The lateral UCL is the primary restraint against
52%) as opposed to proper technique (1/16, 6%).[24]
rotatory subluxation of the ulnohumeral joint. Injury
at this location allows posterolateral rotatory insta-
bility to develop.[16] With the extensor muscles, the 2.2 Other Sports
radial collateral ligament is a secondary restraint, Elbow conditions in other sports are generally
imparting dynamic stability to the lateral aspect of reported as injuries, or those conditions that resulted
the elbow.[13,16]
in time loss and/or consultation with a physician or
2. Incidence of Injury other health professional. These injuries are typical-
ly reported as a proportion of all injuries, although
The frequency of elbow pain and injury varies some studies also report actual incidence rates for
greatly, depending on the sport in which the athlete injury by body location. Unfortunately, many stud-
participates, and within some sports by the position ies group elbow injuries along with other arm or
played. Injuries to the elbow, forearm and wrist upper arm injuries, thus masking the actual frequen-
account for approximately 25% of all sports-related cy of elbow injuries.
injuries.[17] The occurrence of elbow injuries in American
football is 2–6% (table III),[30-36] and in rugby it is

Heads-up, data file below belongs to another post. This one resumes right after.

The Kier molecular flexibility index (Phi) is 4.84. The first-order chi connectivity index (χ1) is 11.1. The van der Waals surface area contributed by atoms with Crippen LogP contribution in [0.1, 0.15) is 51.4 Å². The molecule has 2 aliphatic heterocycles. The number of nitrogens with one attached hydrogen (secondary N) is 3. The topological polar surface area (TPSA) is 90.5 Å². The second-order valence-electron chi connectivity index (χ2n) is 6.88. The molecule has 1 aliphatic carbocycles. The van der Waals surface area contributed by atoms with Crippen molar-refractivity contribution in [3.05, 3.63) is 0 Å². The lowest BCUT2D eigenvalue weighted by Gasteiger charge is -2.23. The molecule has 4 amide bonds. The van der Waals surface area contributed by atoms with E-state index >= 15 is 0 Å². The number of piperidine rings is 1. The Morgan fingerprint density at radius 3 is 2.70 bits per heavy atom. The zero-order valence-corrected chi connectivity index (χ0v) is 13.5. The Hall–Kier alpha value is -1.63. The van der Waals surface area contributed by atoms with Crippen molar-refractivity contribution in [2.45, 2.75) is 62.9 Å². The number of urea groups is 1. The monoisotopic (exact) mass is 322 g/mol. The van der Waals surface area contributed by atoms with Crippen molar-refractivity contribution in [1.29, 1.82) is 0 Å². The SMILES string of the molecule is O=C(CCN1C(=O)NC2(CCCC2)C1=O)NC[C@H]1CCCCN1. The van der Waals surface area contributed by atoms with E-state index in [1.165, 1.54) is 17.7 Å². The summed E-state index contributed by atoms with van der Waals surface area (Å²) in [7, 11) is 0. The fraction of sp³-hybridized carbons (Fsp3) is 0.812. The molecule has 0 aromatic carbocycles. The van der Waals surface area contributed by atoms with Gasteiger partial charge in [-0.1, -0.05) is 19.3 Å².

2.1 Baseball 2.6% (7/270).[37] The proportion of elbow injuries in
As expected, the frequency of elbow complaints girls’ club gymnastics is slightly higher: 3.7–8.5%
is higher in sports that involve throwing, such as (table IV).[38-45] Elbow injuries account for approxi-
baseball, in which 18–69% of all players report mately 9% of in-line skating injuries in American
elbow pain (table II).[18-28] Every year, more than 2 studies.[46,47] Similar results were seen in roller skat-
Table II. Frequency of elbow symptoms in baseball
Study Location Study design Sample (n) Age (years) Frequency Players reporting
measure pain (%)
Hang et al.[18] (2004) Taiwan Retrospective 343 9.5–12 Incidence 52
Lyman et al.[19] (2002) US Prospective 476 9–14 Incidence 28
Lyman et al.[20] (2001) US Prospective 298 9–12 Incidence 25.5
Ochi et al.[21] (1994) Japan Retrospective 130 15–18 Prevalence 38
Grana and Rashkin[22] (1980) US Prospective 73 14–19 Incidence 58
Hang et al.[23] (1979) Taiwan Prospective 112 11–12 Incidence 69
Albright et al.[24] (1978) US Prospective 109 11–12 Incidence 44
Gugenheim et al.[25] (1976) US Retrospective 595 9–13 Prevalence 17